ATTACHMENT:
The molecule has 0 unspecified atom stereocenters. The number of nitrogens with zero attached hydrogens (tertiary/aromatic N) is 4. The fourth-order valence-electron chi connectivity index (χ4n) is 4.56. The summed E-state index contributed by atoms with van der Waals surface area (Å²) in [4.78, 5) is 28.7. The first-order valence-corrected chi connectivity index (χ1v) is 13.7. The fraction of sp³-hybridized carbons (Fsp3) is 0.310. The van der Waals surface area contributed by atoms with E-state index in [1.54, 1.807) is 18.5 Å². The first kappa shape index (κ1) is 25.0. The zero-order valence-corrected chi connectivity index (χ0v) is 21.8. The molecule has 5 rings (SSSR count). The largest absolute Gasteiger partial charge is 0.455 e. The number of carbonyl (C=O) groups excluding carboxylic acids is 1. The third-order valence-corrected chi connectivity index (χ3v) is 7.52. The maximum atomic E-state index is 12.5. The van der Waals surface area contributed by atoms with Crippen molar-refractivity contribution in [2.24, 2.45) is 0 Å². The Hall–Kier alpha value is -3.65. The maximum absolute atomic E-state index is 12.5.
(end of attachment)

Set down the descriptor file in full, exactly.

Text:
The molecule has 0 unspecified atom stereocenters. The number of nitrogens with zero attached hydrogens (tertiary/aromatic N) is 4. The fourth-order valence-electron chi connectivity index (χ4n) is 4.56. The summed E-state index contributed by atoms with van der Waals surface area (Å²) in [4.78, 5) is 28.7. The first-order valence-corrected chi connectivity index (χ1v) is 13.7. The fraction of sp³-hybridized carbons (Fsp3) is 0.310. The van der Waals surface area contributed by atoms with E-state index in [1.54, 1.807) is 18.5 Å². The first kappa shape index (κ1) is 25.0. The zero-order valence-corrected chi connectivity index (χ0v) is 21.8. The molecule has 5 rings (SSSR count). The largest absolute Gasteiger partial charge is 0.455 e. The number of carbonyl (C=O) groups excluding carboxylic acids is 1. The third-order valence-corrected chi connectivity index (χ3v) is 7.52. The maximum atomic E-state index is 12.5. The van der Waals surface area contributed by atoms with Crippen molar-refractivity contribution in [2.24, 2.45) is 0 Å². The Hall–Kier alpha value is -3.65. The maximum absolute atomic E-state index is 12.5.